I tend to hover. My princess might need me to intervene for her. Interpret for her.
I realize that I may be contributing to some learned helplessness.
Mama's radar is not easy for me to turn off, some times.
One staff member took my daughter back; another took me back. We both had a puff of air blown into our eyes; a peripheral vision test; some sort of acuity test; had photographs taken of our eyeballs, among other things. My daughter was taken into one room and I into another for a few minutes. I was
We came together again as we were taken to the exam room, where we waited for Dr. P. to arrive. I climbed into the exam chair first, and at as we began, my daughter was standing between me and the chart that is projected onto the wall. My daughter noticed that she might be in the way, and said she'd better move, and did. Talk about perspective taking!!!
The most challenging part of my daughter's exam has been the actual one-on-one with the doctor. Dr. P. asks, "One or two, which is better?" "Three or four?" If a person didn't understand the doctor's perspective, that she's changing the lens each time, looking for insight into how the patient sees, the patient might get upset about answering a question she's already answered a time or two.
Allow me to take you back in time for a moment. This background is important to today's experience. You see, when we did ABA, my daughter would become quickly frustrated with too many trials. Once she'd answered a question, she did not like to be asked again.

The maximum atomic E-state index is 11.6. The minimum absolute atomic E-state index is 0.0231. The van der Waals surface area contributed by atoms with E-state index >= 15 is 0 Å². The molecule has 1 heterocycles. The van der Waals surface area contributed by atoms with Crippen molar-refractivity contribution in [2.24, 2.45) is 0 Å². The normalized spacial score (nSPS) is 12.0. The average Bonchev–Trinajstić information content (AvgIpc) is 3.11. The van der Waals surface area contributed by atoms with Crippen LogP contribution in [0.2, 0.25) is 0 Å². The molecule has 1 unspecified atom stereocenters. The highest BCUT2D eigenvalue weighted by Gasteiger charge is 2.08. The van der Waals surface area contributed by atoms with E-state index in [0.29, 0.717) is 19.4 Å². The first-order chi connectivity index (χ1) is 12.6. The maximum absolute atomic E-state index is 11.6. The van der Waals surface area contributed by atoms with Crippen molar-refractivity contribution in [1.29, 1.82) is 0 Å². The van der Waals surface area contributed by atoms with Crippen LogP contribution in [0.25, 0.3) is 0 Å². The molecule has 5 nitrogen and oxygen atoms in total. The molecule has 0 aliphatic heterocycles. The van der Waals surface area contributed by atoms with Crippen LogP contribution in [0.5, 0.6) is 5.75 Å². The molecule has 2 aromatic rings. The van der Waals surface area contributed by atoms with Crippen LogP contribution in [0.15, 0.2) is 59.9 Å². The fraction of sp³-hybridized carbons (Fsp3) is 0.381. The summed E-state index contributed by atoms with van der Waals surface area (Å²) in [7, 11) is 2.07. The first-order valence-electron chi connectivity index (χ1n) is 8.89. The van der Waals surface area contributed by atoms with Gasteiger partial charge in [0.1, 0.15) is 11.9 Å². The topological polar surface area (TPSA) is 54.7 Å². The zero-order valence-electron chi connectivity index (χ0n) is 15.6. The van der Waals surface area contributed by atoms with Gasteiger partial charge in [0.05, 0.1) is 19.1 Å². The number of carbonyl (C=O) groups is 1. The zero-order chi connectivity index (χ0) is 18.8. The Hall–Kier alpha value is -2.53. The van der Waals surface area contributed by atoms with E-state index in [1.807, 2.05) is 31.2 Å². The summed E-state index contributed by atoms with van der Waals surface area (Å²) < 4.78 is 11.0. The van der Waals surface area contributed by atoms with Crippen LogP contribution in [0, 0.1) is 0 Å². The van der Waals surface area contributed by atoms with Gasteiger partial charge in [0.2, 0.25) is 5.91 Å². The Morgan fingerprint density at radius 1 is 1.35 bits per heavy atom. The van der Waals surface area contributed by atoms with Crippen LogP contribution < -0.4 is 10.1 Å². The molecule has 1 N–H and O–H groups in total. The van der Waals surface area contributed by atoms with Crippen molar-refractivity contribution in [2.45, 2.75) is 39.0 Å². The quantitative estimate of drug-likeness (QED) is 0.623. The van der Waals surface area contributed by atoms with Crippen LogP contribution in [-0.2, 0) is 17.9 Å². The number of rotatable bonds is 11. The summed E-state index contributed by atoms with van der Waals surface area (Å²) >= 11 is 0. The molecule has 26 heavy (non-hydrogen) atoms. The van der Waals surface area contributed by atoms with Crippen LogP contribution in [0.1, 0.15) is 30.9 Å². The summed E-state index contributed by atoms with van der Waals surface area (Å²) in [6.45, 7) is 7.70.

And there was a lot of anxiety with question, because in ABA, there was ONE.CORRECT.ANSWER. If you and I had to answer questions all day and get the ONE.CORRECT.ANSWER, we might have a lot of anxiety, too.
That anxiety is much better today, but the residual is still there, even though we have not done ABA in 5.5 years. We're still undoing some of the harm, still unraveling some of the twisted web we weaved.
During past vision exams, my daughter interpreted all the "One or two is better?" "Three or four?" as though the doctor were asking her the same question over and over, expecting the one correct answer again and again. Anxiety went up, comprehension plummeted, and we had to settle for the reading on the machine that estimates a person's vision (thank goodness for that machine!).
Today, however, was different. The doctor said my girl was answering her correctly, including which lines were darker (the horizontal ones or the vertical one) and telling the doctor when two items lined up or became one.
Anyway, I'm tickled to say that today, my girl made it through the exam, answering pretty much all of the questions.
And Dr. P. says my girl is tracking better than she has ever seen her track, all the way around, and smoothly. (!!!)
The staff, the doctor, all amazed and happy about that. ;)
They didn't really need me; she didn't need me. I'm not sure how I feel about that.